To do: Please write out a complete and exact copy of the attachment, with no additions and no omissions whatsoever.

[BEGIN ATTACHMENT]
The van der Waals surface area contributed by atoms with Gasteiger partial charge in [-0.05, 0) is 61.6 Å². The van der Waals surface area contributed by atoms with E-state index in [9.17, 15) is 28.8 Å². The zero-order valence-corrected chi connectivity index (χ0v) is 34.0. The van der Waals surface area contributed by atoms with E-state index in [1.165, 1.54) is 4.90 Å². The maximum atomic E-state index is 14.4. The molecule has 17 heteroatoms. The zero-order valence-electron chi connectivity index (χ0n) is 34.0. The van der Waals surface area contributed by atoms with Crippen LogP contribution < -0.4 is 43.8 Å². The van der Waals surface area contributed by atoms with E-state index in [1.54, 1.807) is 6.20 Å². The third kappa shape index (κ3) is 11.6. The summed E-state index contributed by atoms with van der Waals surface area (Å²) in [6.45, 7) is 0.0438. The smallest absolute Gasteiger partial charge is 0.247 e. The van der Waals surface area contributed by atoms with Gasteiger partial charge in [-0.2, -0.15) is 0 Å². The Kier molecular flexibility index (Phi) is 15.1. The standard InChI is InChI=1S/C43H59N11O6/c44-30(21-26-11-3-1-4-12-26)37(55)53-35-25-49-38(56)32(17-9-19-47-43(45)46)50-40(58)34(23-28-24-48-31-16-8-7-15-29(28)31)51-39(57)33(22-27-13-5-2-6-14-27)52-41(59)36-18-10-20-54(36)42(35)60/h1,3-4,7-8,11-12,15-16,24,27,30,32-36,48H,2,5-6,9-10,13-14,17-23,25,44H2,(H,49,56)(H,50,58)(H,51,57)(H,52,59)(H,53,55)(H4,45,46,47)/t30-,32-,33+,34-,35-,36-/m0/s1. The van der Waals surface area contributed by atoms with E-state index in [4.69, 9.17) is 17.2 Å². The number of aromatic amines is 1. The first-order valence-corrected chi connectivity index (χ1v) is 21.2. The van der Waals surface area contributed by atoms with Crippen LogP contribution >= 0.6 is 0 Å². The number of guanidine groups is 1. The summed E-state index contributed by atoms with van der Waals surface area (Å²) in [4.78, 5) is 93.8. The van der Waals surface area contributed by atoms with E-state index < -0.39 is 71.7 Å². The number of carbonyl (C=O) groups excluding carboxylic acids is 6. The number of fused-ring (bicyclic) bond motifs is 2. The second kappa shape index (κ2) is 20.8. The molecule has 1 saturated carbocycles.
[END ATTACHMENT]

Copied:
The van der Waals surface area contributed by atoms with Gasteiger partial charge in [-0.05, 0) is 61.6 Å². The van der Waals surface area contributed by atoms with E-state index in [9.17, 15) is 28.8 Å². The zero-order valence-corrected chi connectivity index (χ0v) is 34.0. The van der Waals surface area contributed by atoms with E-state index in [1.165, 1.54) is 4.90 Å². The maximum atomic E-state index is 14.4. The molecule has 17 heteroatoms. The zero-order valence-electron chi connectivity index (χ0n) is 34.0. The van der Waals surface area contributed by atoms with Crippen LogP contribution < -0.4 is 43.8 Å². The van der Waals surface area contributed by atoms with E-state index in [1.54, 1.807) is 6.20 Å². The third kappa shape index (κ3) is 11.6. The summed E-state index contributed by atoms with van der Waals surface area (Å²) in [6.45, 7) is 0.0438. The smallest absolute Gasteiger partial charge is 0.247 e. The van der Waals surface area contributed by atoms with Gasteiger partial charge in [-0.2, -0.15) is 0 Å². The Kier molecular flexibility index (Phi) is 15.1. The standard InChI is InChI=1S/C43H59N11O6/c44-30(21-26-11-3-1-4-12-26)37(55)53-35-25-49-38(56)32(17-9-19-47-43(45)46)50-40(58)34(23-28-24-48-31-16-8-7-15-29(28)31)51-39(57)33(22-27-13-5-2-6-14-27)52-41(59)36-18-10-20-54(36)42(35)60/h1,3-4,7-8,11-12,15-16,24,27,30,32-36,48H,2,5-6,9-10,13-14,17-23,25,44H2,(H,49,56)(H,50,58)(H,51,57)(H,52,59)(H,53,55)(H4,45,46,47)/t30-,32-,33+,34-,35-,36-/m0/s1. The van der Waals surface area contributed by atoms with E-state index in [4.69, 9.17) is 17.2 Å². The number of aromatic amines is 1. The first-order valence-corrected chi connectivity index (χ1v) is 21.2. The van der Waals surface area contributed by atoms with Crippen LogP contribution >= 0.6 is 0 Å². The number of guanidine groups is 1. The summed E-state index contributed by atoms with van der Waals surface area (Å²) in [4.78, 5) is 93.8. The van der Waals surface area contributed by atoms with E-state index < -0.39 is 71.7 Å². The number of carbonyl (C=O) groups excluding carboxylic acids is 6. The number of fused-ring (bicyclic) bond motifs is 2. The second kappa shape index (κ2) is 20.8. The molecule has 1 saturated carbocycles.